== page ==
For 98-Year-Old Artist, Every Mural Must 'Be A New Adventure'
Eric Bransby is one of the last living links to the great age of American mural painting. He studied with one of this country's most famous muralists — Thomas Hart Benton — and went on to create his own murals in prominent buildings across the west. The artist is now 98 and still painting.
At his Colorado Springs studio, Bransby attacks a drawing with tight, sharp strokes, a pastel pencil grasped between gnarled fingers. His studio is unheated, but he doesn't seem to notice the cold. He's completely engrossed in the image taking shape on his easel. It's a study for a new mural that he hopes to install at nearby Colorado College. He says he draws between two and eight hours every day.
"Drawing has been a continuous thing for me, like exercises for a musician," he says. "It's refreshing. I draw better. I paint better."
Drawing the human figure has been one of the few constants in the artist's patchwork career. Bransby was born in 1916 in Auburn, NY. His father was a preacher who took the family to Pennsylvania and then Iowa. His parents didn't encourage his artistic pursuits.
It was during the Depression, and when he demanded that he get sent to art school, he remembers his parents said: "Well he'll do one year and he'll come back so discouraged that we'll make something else out of him."
"But that didn't happen," Bransby says. "I found heaven."
Bransby hitched a ride from Iowa to enroll in the Kansas City Art Institute in 1938. At the time, Thomas Hart Benton was one of the most famous artists of the era — though Bransby had never heard of him. Under Benton, Bransby embarked upon a rigorous regimen of figure drawing and anatomy classes patterned after the European academies. Benton painted alongside his students and Bransby remembers him as a taskmaster.
"With Benton, it was all business," he says. "You got in the studio and, by god, you worked like hell."
Things looked promising for the young artist. Benton included two Bransby paintings in a high-profile show in New York in 1941. The following year, Bransby painted his first professional mural for what was then called the Work Projects Administration. Then he got drafted. By day, he painted military murals at Camp Leavenworth, and after hours, he improvised a way to do his own work.
I'd go down and paint at night in the latrine because they'd leave the lights on down there. I was called the latrine painter.
"I'd go down and paint at night in the latrine because they'd leave the lights on down there," he says. "I was called the latrine painter."
After the war, abstract expressionism hit the art world. The human figure was displaced by drips, splashes and abstract forms.
"For that generation it was very difficult to make your way as a figurative painter," says Henry Adams, an art history professor at Case Western Reserve University. "A number of artists who had been very successful in the late years of the 1930s then suddenly found that the whole art world had changed."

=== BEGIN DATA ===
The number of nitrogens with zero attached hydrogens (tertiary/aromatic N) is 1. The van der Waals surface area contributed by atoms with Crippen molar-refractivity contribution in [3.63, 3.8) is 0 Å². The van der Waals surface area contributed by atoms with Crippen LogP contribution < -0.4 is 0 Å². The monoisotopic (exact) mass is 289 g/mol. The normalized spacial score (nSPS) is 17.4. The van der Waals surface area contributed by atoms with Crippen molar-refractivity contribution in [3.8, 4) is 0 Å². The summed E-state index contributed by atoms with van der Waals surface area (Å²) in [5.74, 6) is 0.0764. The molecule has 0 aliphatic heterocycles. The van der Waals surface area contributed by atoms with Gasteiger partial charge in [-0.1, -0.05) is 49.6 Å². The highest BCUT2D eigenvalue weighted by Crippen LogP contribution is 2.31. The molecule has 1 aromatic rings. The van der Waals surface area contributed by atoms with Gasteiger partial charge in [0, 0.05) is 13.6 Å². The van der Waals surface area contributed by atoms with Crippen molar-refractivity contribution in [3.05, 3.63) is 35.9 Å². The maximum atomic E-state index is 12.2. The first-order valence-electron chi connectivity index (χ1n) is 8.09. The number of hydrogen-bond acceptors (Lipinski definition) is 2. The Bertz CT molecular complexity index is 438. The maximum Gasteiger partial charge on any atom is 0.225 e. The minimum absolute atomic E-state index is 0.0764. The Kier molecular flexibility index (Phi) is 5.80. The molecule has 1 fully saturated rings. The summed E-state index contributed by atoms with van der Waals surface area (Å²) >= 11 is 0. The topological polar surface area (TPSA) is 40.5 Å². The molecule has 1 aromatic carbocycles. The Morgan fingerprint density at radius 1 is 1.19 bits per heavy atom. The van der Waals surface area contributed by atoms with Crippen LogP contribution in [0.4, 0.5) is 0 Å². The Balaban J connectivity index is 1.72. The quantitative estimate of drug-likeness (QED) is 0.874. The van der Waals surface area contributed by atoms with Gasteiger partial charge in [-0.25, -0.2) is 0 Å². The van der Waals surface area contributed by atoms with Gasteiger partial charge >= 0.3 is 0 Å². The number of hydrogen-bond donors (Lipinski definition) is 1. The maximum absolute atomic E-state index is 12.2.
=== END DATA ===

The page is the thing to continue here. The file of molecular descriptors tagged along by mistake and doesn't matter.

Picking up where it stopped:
Bransby and his family criss-crossed the country looking for work and grants. In the late 1940s, he got a grant to study at Yale under the exacting European abstract artist Josef Albers. Bransby started to incorporate what he learned from his teacher into his figurative pieces.
"One of the things that makes his work unique is he combines that Renaissance-based figurative tradition with what he learned from Josef Albers," explains Blake Milteer, museum director at the Colorado Springs Fine Art Center, home to many of Bransby's works. "He combines figures with a dramatic sense of abstraction and of architecture, placing these figures in a shifting kind of space.
Though Bransby managed to successfully combine the old with the new, his passion for the human form — and for murals — never left him. He says: "I thought about it quite a long time and I said 'Godammit, I'm going to draw the figure whether it's in favor or not. And if a wall comes along — I'm going to do it.'"
In the 1980s and '90s, Bransby's profile as a muralist rose again. He received commissions in Illinois and Colorado. His stick-to-it-iveness impresses painter Sushe Felix, who has assisted Bransby on several mural projects.
"I mean, here he is. He's 98 and he's still doing it," Felix says. "That was a really good lesson: To never give up. Keep trying. Keep growing."
Bransby's age has slowed him down; he gets around with the help of a walker and his hands shake when he paints. But he's always got his eye on the next project.
"I try to make each mural a project that will somehow expand my abilities a little bit more," he says. "Everything has to be a new adventure."
He's hoping to finish his latest mural in time for his 100th birthday.
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